HEART ATTACK STORIES- TERRI PIZSCZEK- WE ALL BLEED RED

In the spirit of Heart Month I am sharing stories of fellow Heart Attack Survivors that I have met through The Under 55 Heart Attack Survivors Group on Facebook. Everyone has a story and I hope you will take a read and help us create awareness of the #1 Killer in North America.

Today Please meet Terri Pisczek .

 

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My name is Terri Pisczek and I’m in my late 50’s I’m from Sunny Florida. I was 39 years young when I had a heart attack.

 I woke up one morning and within a few minutes I knew something was wrong by the way I felt.  I experienced a sudden thick heavy feeling in my chest.  Something that made me think… hmm.  The day before I was feeling great, enjoying life.  I leashed my dog then we headed out for our normal late morning scenic walk. While walking I noticed the thick heavy feeling becoming worse.  Halfway into the walk I felt short of breath a little weak.  I’d never felt this before.  I decided to turn around and head back home and call the doctor.

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 I called the doctor’s office it was closed and would reopen at 1pm.  I left a detailed message with his answering service,  I was promised they could call back. I had made a veterinary appointment the day before, so, off I went. While in the veterinarians office I felt really bad and couldn’t wait to return home.  I sucked it up and made it through the pet’s doctor appointment.

When I got home I call the doctor again. I spoke with his nurse and explained my symptoms.  By this time the pressure had increased and turned into pain going down both arms and out the middle of my back between my shoulder blades. I asked if I could be seen by the doctor. She said I’ll give him the message.  I asked her when will he return the call, she said by 2;00pm.  By 2:00pm, they had not returned my call, so I called again. The nurse said she discussed my symptoms with the doctor and he said the pain I was having was either muscular or skeletal and he prescribed taking Advil.  I drove up to the store and bought Advil.  I took as he prescribed, but my symptoms stayed the same. At 4:00 PM the pain began to get worse and increased into something that felt like a painful attack in my chest with increased pain going down both arms and into my fingertips. The pain was in my chest, coming out the center of my back with painful pins and needles shooting up to the collar bone and neck area. Very painful, I wasn’t comfortable sitting or laying down.  I had to go outside and sit on a bench because I felt like I couldn’t get enough air. I need fresh air. By this time my chest area, arms and back felt extremely sore as if I had been punched in the chest and back, sorta like I just took beating.  The pain begins to worsen while I was outside so I went back inside.  My husband arrived home from work and  I ask him to get the doctor on the phone. I was feeling too weak and drained and confused.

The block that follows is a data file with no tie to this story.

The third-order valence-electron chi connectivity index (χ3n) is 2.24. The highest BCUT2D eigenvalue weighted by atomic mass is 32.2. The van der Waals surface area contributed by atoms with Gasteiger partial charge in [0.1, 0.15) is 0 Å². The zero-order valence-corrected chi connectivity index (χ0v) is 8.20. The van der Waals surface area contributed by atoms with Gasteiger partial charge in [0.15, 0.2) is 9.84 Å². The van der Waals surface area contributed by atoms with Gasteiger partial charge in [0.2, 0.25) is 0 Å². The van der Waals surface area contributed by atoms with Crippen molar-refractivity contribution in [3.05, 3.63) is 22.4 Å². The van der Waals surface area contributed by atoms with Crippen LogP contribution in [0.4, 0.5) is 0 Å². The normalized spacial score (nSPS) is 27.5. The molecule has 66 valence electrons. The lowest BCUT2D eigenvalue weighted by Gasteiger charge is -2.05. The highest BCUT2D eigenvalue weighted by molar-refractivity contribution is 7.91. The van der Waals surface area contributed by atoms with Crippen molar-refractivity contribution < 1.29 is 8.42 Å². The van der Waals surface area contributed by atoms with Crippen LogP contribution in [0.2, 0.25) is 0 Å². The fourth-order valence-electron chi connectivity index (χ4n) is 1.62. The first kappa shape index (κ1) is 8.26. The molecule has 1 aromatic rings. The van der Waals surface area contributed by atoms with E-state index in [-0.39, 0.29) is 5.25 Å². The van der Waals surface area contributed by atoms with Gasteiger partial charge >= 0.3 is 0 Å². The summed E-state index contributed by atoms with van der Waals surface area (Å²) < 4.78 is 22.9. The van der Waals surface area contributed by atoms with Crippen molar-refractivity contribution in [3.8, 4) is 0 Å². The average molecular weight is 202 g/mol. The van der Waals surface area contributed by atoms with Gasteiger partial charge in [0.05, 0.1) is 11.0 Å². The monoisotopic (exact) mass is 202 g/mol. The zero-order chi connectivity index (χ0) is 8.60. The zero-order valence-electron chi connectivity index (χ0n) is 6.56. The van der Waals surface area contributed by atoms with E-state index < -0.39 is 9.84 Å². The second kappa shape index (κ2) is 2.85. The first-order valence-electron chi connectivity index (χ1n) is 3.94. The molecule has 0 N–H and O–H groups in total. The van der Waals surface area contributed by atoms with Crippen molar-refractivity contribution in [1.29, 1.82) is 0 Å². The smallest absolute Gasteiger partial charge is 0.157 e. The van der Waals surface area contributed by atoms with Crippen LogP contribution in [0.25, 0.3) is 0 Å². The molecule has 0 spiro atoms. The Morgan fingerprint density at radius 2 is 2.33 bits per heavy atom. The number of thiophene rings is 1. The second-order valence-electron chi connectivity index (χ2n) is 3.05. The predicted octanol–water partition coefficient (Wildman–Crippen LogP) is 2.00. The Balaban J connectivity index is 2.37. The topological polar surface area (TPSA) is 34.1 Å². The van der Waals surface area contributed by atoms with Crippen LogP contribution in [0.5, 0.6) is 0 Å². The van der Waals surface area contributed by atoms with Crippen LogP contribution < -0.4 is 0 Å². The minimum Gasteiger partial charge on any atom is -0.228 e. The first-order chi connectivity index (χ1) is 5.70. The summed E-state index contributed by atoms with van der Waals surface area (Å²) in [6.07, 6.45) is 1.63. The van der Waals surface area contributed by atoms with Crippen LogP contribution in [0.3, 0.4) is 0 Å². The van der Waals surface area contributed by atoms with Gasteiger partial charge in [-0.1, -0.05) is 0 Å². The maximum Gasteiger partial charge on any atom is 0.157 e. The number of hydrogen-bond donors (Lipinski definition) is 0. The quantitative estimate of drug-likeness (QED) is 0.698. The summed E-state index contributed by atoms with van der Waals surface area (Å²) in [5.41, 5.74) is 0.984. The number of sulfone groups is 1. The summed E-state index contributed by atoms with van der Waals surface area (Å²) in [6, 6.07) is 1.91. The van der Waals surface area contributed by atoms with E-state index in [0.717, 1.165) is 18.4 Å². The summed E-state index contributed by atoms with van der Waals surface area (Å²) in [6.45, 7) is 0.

At 4:50, my husband did reach the doctor on the phone and he told the doctor I was in really bad pain. The doctor then asks if I could come to the phone.  My husband handed me the phone, I proceeded to tell the doctor again everything I had experienced since I last called him.  He told me that I was having an esophagus spasm and he recommend I take some liquid antacid. I question why I would be having an esophagus spasm, and if so, would the pain be this great? He assured me that esophagus pain is extremely painful and resembles a heart attack.  I ask him if I could be having a heart attack and he said NO because, for one, I have pain in both arms.  His other reasons were that I was a young woman and there was no sweating or vomiting involved.  He said, to trust him and assured me this was not a heart attack because I had no risk factors and he therefore had no reason to believe it heart related.

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He clearly stated that if I was a man he would have reason to be concerned.

 Back to the store for liquid antacid and took as he prescribed. My pain was not alleviated by taking the antacid. At 7:00 PM, I was still in pain, sore and I wasn’t sure how long it would take for the antacid to take effect.  The Doctors office had closed and I called something called ” Ask a Nurse.”  I explained to the nurse the pain I was experiencing all day. I told her I had spoken with my doctor regarding this.  She advised me to follow my doctor’s advice first, and if the symptoms persisted, go to the ER. I then tried taking more antacid, but still I had no relief. All of the symptoms continued and by 8:00pm my husband drove me to the ER.

 The Front desk nurse said to forget the usual paperwork and felt I needed immediate attention.  After explaining my symptoms to the ER doctors, They said I was describing a heart attack and they needed to run some tests immediately.  They confirmed that I had and was possibly still having one.  My blood work had come back positive for Triponen.  They said I needed medication immediately and which time I was administered TPA, they suspected I had a blood clot.  I was also given others medication and was told that my heart was responding. This confirmed their diagnosis. They said that my EKG was abnormal due to the heart attack. As a result, I had two cardiac caths, angioplasty and I was diagnosed with aggressive coronary artery disease. I underwent triple bypass.  Over the years, I’ve had 8 re stenoses, blood clots that required stenting. I’ve had 8 stents.

My signs and signs and symptoms were heavy feeling in my chest, pain in my chest coming shooting through by back between my shoulder blades, pins and needles, shooting pains in my collar bone and neck area, shooting pains down BOTH arms and ending in my fingertips.  I had high blood pressure and high cholesterol but my doctor never seemed concerned, so I wasn’t.

This crushed my world. I felt broken, I was traumatized, I stopped living and started worrying. Fear took over my life followed by deep depression.  I hated my life, I no longer felt joy. I had no desire to think or plan for the future. I didn’t think I’d have a future. While others laughed and planned future events I sat slightly in emotional pain. Physically I couldn’t do the things I once did. I couldn’t work it was too stressful.  I loved working in the yard, couldn’t do that, riding bikes, shopping, running with a group of friends all of this ended that day.  Angina took over and the medications side effects took it’s toll.

 I have to wear the ugly scars that come with open heart surgery. I live in Florida and always wore cute little shorts. That ended because of the scar. I hated the scar on my leg. I loved wearing T-Shirts. I stopped because of the scar on my chest.

I definitely made lifestyle choices after.   I do not eat fast foods, canned foods, snack foods like chips, donuts, breads, white rice, white potatoes, sodas, iced tea, very little red meat. I exercise more, avoid stress, removed toxic people from my life. What are your I do struggle with willpower due to lifestyle changes.